My gory career as a plastic-surgery nurse.

Health and medicine explained.
April 4 2006 5:30 PM

Mummysitting

My gory career as a plastic-surgery nurse.

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Illustration by Robert Neubecker. Click image to expand.

I was lying around in the living room on a recent Monday night, watching TV while my wife, Susan, packed for a weeklong getaway with a girlfriend. I wasn't completely tuned in to her, but the snippets coming through left no doubt: This was not your typical spa-and-shopping excursion.

"Let's see," she said cheerfully. "Soups. Music. Movies. Various teas. Paper towels. Simple Green—"

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"What do you need cleanser for?" I interrupted.

"In case we bleed on the furniture."

Silly me for asking. Susan was preparing for a female bonding ritual that I call "mummysitting," which refers to the selfless act of nursing a gal pal when she's recovering from cosmetic surgery. She'd done it once before—a few years ago she helped a buddy who got her lips puffed up, brows lifted, and nose adjusted. But this was to be a bigger, more complicated sit, ripe with potential dramas.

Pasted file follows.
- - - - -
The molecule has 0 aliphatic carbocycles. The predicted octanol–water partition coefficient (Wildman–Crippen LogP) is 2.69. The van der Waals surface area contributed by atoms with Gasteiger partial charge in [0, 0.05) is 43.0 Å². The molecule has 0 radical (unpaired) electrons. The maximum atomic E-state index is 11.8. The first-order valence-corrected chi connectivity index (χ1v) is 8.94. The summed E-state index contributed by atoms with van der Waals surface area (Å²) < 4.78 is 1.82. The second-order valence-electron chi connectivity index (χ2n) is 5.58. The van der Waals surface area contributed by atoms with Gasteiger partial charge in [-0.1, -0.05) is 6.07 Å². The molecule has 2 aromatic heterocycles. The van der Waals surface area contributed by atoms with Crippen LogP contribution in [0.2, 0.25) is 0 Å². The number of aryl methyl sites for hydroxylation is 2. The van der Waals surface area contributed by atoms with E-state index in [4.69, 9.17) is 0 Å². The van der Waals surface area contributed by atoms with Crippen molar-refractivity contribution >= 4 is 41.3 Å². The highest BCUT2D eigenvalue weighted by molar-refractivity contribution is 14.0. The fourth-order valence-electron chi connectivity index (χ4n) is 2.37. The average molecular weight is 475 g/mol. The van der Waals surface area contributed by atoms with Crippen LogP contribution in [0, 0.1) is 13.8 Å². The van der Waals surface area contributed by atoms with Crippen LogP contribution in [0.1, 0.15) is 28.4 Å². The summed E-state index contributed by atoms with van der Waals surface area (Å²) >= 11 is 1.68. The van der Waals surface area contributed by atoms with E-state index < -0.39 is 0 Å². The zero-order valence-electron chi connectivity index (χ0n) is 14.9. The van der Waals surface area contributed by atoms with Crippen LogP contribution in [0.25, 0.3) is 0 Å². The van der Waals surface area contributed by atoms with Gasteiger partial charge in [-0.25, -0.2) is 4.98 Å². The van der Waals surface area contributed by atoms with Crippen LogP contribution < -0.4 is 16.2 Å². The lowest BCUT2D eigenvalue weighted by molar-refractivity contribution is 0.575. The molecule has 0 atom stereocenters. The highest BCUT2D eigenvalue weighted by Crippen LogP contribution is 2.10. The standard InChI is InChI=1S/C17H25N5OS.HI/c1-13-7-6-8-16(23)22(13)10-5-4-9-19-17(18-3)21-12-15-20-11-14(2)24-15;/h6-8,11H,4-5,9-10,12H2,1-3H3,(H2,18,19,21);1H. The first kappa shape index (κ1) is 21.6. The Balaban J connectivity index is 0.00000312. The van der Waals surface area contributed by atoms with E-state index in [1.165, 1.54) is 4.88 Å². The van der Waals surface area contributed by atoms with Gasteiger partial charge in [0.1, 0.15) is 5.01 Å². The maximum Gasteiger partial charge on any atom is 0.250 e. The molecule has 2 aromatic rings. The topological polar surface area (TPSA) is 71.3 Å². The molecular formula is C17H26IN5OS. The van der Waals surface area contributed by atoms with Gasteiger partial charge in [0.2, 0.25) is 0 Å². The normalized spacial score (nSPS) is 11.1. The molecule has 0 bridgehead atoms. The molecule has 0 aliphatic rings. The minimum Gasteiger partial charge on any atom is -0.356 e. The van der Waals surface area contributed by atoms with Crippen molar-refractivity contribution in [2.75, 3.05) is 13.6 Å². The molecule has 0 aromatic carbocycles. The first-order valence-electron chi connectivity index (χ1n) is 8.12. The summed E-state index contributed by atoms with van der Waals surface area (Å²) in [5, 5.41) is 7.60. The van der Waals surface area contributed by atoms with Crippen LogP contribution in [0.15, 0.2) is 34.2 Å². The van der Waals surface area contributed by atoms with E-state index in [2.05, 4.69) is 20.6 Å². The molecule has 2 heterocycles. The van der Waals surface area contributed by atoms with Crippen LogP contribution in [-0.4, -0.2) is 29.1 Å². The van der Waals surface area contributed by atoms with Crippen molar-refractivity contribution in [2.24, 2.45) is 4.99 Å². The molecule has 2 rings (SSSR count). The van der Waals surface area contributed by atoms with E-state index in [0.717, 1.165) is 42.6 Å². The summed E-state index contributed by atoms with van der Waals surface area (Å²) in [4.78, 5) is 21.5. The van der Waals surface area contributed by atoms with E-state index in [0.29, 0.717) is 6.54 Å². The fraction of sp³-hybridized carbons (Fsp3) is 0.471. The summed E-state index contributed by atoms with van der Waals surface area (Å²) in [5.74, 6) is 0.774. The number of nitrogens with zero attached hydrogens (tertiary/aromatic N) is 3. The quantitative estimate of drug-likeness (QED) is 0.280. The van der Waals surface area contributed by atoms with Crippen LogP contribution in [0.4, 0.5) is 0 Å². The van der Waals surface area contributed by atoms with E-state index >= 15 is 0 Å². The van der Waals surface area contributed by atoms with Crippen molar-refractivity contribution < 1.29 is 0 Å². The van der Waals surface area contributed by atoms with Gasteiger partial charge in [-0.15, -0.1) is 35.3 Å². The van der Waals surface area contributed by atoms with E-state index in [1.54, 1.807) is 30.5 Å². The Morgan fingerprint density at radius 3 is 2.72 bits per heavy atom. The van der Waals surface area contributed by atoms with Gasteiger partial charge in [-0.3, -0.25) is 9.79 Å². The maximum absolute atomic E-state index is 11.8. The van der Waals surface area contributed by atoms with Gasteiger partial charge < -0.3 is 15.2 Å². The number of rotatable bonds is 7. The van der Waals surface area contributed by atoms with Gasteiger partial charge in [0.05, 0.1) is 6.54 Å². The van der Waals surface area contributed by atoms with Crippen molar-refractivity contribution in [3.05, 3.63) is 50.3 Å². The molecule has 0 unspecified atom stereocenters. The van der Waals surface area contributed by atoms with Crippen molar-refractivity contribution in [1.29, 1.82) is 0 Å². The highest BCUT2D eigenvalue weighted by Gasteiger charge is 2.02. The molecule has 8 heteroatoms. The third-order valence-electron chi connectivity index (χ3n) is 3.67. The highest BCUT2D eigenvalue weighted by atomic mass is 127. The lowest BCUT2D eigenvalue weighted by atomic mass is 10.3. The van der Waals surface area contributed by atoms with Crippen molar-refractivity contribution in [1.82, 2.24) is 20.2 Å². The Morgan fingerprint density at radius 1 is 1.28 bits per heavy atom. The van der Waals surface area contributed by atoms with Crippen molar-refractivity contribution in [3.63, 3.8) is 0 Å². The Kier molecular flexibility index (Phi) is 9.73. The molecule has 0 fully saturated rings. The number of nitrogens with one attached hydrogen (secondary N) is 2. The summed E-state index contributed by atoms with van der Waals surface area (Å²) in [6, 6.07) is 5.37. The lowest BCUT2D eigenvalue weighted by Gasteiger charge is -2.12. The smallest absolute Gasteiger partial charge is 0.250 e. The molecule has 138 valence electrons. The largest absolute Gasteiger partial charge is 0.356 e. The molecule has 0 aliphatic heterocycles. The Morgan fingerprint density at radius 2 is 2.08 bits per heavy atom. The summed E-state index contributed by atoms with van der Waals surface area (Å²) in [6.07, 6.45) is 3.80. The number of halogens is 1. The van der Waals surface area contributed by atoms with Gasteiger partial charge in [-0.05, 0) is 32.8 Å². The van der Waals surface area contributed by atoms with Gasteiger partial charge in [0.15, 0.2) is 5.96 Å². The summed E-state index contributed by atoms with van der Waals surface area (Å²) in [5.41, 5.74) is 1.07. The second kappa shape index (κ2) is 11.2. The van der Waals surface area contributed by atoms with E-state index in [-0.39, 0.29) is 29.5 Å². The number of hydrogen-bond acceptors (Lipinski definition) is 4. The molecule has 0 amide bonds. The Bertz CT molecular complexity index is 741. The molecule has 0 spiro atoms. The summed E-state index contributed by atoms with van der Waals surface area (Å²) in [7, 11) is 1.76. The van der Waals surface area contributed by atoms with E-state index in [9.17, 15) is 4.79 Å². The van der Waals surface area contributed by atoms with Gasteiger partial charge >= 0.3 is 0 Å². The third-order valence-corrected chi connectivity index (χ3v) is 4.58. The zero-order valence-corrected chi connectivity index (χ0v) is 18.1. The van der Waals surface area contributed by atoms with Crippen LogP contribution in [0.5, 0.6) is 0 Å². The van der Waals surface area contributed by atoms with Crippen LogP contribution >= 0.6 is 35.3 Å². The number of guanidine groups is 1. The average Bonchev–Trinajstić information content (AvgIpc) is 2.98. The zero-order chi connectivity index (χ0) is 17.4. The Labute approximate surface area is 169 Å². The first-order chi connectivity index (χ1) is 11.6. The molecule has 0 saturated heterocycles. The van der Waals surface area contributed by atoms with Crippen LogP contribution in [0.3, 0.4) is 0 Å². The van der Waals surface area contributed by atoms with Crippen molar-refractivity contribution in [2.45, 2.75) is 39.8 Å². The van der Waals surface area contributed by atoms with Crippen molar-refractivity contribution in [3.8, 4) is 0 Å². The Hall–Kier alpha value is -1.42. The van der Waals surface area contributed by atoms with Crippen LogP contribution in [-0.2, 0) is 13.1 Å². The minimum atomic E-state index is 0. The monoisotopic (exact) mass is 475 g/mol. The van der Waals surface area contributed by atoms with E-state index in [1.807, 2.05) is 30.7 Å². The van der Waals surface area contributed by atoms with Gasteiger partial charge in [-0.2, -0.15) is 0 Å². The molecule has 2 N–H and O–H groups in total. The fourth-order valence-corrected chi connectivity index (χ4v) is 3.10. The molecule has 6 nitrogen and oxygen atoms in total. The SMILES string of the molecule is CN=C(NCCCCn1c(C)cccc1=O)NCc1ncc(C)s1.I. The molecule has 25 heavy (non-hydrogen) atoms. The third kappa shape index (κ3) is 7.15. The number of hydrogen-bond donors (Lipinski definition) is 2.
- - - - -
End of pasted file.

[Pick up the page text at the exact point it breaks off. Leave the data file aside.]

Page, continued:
For one thing, Susan was accompanying her friend Anna Holm (to protect this woman's privacy, I've changed her name, in homage to the feisty Joan Crawford character in 1941's plastic-surgery chiller A Woman's Face). Anna was having five procedures done at once, from neck to forehead. That's a lot. Even as a layman, I knew that anybody getting worked that hard would come out looking like a temporary cross between Kukla and Mutant Leader from Beneath the Planet of the Apes.

The other twist: My wife was scheduled to get a nose job herself, two days after Anna's Tuesday-morning surgery. So they needed a second mummysitter, and Susan volunteered you-know-who, providing me with a rare chance to observe this Percocet-fueled pajama party up close. Susan would mummysit Anna the first couple of days. Then, on Wednesday, the night before Susan's schnoz flaying, I would drive from our home to a twin-bedroom hotel suite in a nearby city, where I would help both women by cooking sick-people food, running errands, and replacing "used" gauze.

Strangely, none of this sounded unpleasant. The challenge would call on years of otherwise useless skills I'd racked up—from a tolerance for ooze developed during my career as a boy taxidermist to my unmatched talent for boiling water, opening yogurt, and making toast.

Besides, I needed a break from work, and I was taking along plenty of alcohol. How bad could it be?

As women sometimes do, Susan and Anna assembled a mountain of supplies for the week. Useful: soups, milk, enough bottled water to fill a kiddie pool, assorted comfy blankets and cushions. Surprisingly useless: The complete Sex and the City box set, which mostly went unwatched because both patients were usually zonked.

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